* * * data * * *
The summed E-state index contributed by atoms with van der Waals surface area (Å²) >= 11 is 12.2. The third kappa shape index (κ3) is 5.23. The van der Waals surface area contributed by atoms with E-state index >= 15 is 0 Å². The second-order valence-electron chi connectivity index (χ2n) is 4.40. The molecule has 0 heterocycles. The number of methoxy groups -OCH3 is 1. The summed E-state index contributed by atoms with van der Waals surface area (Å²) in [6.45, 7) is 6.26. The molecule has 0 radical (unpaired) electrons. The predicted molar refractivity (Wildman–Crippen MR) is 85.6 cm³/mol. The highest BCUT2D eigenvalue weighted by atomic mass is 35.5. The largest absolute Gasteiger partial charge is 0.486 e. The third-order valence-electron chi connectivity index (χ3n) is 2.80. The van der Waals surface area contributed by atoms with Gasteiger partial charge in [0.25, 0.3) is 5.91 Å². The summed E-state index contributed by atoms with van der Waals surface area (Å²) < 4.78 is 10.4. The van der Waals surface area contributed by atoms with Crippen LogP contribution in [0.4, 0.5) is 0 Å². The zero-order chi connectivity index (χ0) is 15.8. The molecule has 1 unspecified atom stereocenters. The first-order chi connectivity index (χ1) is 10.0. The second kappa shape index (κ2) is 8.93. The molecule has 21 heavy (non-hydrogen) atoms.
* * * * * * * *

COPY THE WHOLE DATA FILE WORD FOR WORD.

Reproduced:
The summed E-state index contributed by atoms with van der Waals surface area (Å²) >= 11 is 12.2. The third kappa shape index (κ3) is 5.23. The van der Waals surface area contributed by atoms with E-state index >= 15 is 0 Å². The second-order valence-electron chi connectivity index (χ2n) is 4.40. The molecule has 0 heterocycles. The number of methoxy groups -OCH3 is 1. The summed E-state index contributed by atoms with van der Waals surface area (Å²) in [6.45, 7) is 6.26. The molecule has 0 radical (unpaired) electrons. The predicted molar refractivity (Wildman–Crippen MR) is 85.6 cm³/mol. The highest BCUT2D eigenvalue weighted by atomic mass is 35.5. The largest absolute Gasteiger partial charge is 0.486 e. The third-order valence-electron chi connectivity index (χ3n) is 2.80. The van der Waals surface area contributed by atoms with Gasteiger partial charge in [0.25, 0.3) is 5.91 Å². The summed E-state index contributed by atoms with van der Waals surface area (Å²) < 4.78 is 10.4. The van der Waals surface area contributed by atoms with Crippen LogP contribution in [0.4, 0.5) is 0 Å². The zero-order chi connectivity index (χ0) is 15.8. The molecule has 1 unspecified atom stereocenters. The first-order chi connectivity index (χ1) is 10.0. The second kappa shape index (κ2) is 8.93. The molecule has 21 heavy (non-hydrogen) atoms.